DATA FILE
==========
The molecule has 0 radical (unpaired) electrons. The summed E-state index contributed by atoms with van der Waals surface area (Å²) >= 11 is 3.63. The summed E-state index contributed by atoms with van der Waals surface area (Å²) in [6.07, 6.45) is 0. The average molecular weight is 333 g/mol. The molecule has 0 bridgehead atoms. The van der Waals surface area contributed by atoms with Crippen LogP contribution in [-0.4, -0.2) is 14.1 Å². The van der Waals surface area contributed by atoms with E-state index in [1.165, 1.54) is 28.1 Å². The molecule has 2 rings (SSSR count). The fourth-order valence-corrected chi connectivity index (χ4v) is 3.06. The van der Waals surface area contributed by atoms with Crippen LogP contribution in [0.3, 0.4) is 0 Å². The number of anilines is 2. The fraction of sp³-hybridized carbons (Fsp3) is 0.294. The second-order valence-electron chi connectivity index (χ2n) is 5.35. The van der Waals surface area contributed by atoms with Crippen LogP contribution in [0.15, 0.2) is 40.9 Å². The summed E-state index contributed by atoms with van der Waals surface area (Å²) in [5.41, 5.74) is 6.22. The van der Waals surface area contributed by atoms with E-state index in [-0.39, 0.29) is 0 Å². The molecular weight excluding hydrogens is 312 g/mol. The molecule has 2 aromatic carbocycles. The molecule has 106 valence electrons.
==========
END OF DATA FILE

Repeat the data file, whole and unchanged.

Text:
The molecule has 0 radical (unpaired) electrons. The summed E-state index contributed by atoms with van der Waals surface area (Å²) >= 11 is 3.63. The summed E-state index contributed by atoms with van der Waals surface area (Å²) in [6.07, 6.45) is 0. The average molecular weight is 333 g/mol. The molecule has 0 bridgehead atoms. The van der Waals surface area contributed by atoms with Crippen LogP contribution in [-0.4, -0.2) is 14.1 Å². The van der Waals surface area contributed by atoms with E-state index in [1.165, 1.54) is 28.1 Å². The molecule has 2 rings (SSSR count). The fourth-order valence-corrected chi connectivity index (χ4v) is 3.06. The van der Waals surface area contributed by atoms with Crippen LogP contribution in [0.3, 0.4) is 0 Å². The number of anilines is 2. The fraction of sp³-hybridized carbons (Fsp3) is 0.294. The second-order valence-electron chi connectivity index (χ2n) is 5.35. The van der Waals surface area contributed by atoms with Crippen LogP contribution in [0.15, 0.2) is 40.9 Å². The summed E-state index contributed by atoms with van der Waals surface area (Å²) in [5.41, 5.74) is 6.22. The van der Waals surface area contributed by atoms with E-state index in [-0.39, 0.29) is 0 Å². The molecular weight excluding hydrogens is 312 g/mol. The molecule has 2 aromatic carbocycles. The molecule has 106 valence electrons.